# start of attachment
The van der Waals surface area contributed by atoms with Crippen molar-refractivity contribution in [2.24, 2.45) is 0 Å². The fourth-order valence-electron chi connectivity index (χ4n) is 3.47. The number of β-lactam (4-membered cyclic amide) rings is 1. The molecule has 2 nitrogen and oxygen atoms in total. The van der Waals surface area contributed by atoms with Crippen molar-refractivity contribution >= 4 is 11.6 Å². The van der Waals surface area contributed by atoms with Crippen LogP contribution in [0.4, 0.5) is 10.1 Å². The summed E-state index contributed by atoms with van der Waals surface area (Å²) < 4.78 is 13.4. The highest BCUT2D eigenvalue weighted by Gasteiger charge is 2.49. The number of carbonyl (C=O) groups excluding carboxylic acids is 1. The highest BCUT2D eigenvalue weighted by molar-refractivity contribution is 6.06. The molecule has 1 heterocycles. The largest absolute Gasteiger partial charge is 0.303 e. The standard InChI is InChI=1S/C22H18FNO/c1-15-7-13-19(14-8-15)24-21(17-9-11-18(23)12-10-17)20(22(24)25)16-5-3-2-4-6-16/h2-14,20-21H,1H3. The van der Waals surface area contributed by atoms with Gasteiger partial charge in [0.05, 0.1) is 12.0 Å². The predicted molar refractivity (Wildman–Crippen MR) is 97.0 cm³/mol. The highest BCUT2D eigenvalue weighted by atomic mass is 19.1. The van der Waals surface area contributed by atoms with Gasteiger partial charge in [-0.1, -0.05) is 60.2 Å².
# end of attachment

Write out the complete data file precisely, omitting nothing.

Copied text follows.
The van der Waals surface area contributed by atoms with Crippen molar-refractivity contribution in [2.24, 2.45) is 0 Å². The fourth-order valence-electron chi connectivity index (χ4n) is 3.47. The number of β-lactam (4-membered cyclic amide) rings is 1. The molecule has 2 nitrogen and oxygen atoms in total. The van der Waals surface area contributed by atoms with Crippen molar-refractivity contribution >= 4 is 11.6 Å². The van der Waals surface area contributed by atoms with Crippen LogP contribution in [0.4, 0.5) is 10.1 Å². The summed E-state index contributed by atoms with van der Waals surface area (Å²) < 4.78 is 13.4. The highest BCUT2D eigenvalue weighted by Gasteiger charge is 2.49. The number of carbonyl (C=O) groups excluding carboxylic acids is 1. The highest BCUT2D eigenvalue weighted by molar-refractivity contribution is 6.06. The molecule has 1 heterocycles. The largest absolute Gasteiger partial charge is 0.303 e. The standard InChI is InChI=1S/C22H18FNO/c1-15-7-13-19(14-8-15)24-21(17-9-11-18(23)12-10-17)20(22(24)25)16-5-3-2-4-6-16/h2-14,20-21H,1H3. The van der Waals surface area contributed by atoms with Gasteiger partial charge in [0.05, 0.1) is 12.0 Å². The predicted molar refractivity (Wildman–Crippen MR) is 97.0 cm³/mol. The highest BCUT2D eigenvalue weighted by atomic mass is 19.1. The van der Waals surface area contributed by atoms with Gasteiger partial charge in [-0.1, -0.05) is 60.2 Å².